Our AIST18 project demonstrated promising results with multispectral optical, medium spatial resolution satellite data trained using geophysical model variables within a machine learning (ML) architecture by extracting multi-source feature maps. The nearshore environment demands finer spatial resolution than government assets alone can provide, thus we plan to build on this work by utilizing higher spatial resolution data from commercial satellites. Following our demonstration of feasibility using medium resolution satellite imagery from one sensor, we will now derive feature maps from many sensors of varying spatial, spectral, and temporal resolution. These can be effectively merged regardless of initial source resolution at progressively higher (hierarchical) contextual levels by fusing at multiple layers within the ML model. Heterogeneous feature maps can be adaptively scored and weighted, which influences their significance in the resulting predictions. We plan to analyze higher spectral information from in situ inherent optical property observations to determine the minimum set of requirements for remote sensing of water quality, e.g. water clarity, phytoplankton blooms, and the detection of pollutants. In situ observations will facilitate ML training using higher spectral and spatial resolution imagery from commercial satellites at the coast. We are also collaborating with community experts to evaluate the utility of hyperspectral remote sensing for detecting aquatic features not discernable through multispectral imaging, such as phytoplankton community structure and the likelihood of harmful blooms. In situ observations will facilitate ML training using hyperspectral and higher spatial resolution imagery from commercial satellites at the coastal margins and land-water interface. Finally, we aim to eventually integrate upstream assets of land cover classification, elevation, vertical land motion, and hydrology as inputs to the ML architecture, leveraging other projects that characterize the watershed and runoff of sediments and nutrients to coastal water bodies. Adapting our process to an open science framework will facilitate future integration of these data beyond the aquatic community.
Integrating lateral fluxes into CMS ocean carbon estimates
Co-Investigator and CMS Science Team Member
PI: Dr. Cecile Rousseaux -- NASA GSFC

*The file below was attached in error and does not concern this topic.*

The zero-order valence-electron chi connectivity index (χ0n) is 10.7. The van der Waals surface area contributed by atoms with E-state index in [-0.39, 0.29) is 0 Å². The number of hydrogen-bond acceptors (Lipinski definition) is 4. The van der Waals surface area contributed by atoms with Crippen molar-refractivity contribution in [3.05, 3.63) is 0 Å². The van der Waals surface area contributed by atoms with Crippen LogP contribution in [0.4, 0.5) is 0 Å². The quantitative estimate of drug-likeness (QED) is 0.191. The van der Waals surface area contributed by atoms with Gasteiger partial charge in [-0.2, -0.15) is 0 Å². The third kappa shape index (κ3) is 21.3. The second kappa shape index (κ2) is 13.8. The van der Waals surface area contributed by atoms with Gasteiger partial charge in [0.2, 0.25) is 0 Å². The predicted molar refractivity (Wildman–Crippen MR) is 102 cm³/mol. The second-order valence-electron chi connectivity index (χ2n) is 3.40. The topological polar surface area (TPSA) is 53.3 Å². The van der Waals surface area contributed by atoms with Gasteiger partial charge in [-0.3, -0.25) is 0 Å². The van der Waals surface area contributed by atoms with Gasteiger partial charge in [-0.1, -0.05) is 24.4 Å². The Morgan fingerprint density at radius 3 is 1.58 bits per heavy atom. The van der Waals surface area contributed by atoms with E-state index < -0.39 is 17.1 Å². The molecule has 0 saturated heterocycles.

Climate, weather, and land characteristics directly affect the concentration and composition of organic and inorganic matter, including carbon, delivered to the rivers and ultimately to the oceans. Although the uptake of carbon dioxide by phytoplankton at the surface of the ocean and its recycling into dissolved organic carbon and nutrients are routinely represented in models, the lateral transfer of carbon from land to oceans is severely underrepresented or completely missing from current models. This is sorely needed for carbon accounting and particularly critical in the global assessment and estimates of carbon stocks. In this project we improve existing CMS products by adding this transfer and transformation of organic and inorganic matter as well as quantifying the effects of land use and changes on the resulting global ocean carbon flux. An existing terrestrial biosphere model (Ecosystem Demography model, ED) combined with the Land-Use Harmonization (LUH) dataset provide fluxes of carbon and nutrients from land to rivers under varying land use and land cover change scenarios. The River-Estuary model transports and transforms aqueous forms of carbon and nutrients to represent the lateral fluxes of carbon and nutrients from rivers to the NASA Ocean Biogeochemical Model (NOBM) currently used to produce the CMS global carbon fluxes. This project will add critical components and processes to the current CMS-flux products by adding the effects of land use and change on the transfer of carbon to rivers, the transport and transformation of organic and inorganic matter in rivers and the effects these processes have on the global ocean carbon budget. The modeling tools and output developed by this project will directly feed into the global carbon budget and be adopted by stakeholders in the ocean carbon sector, among others, who will provide feedback that will be used to codevelop monitoring tools and mitigation solutions.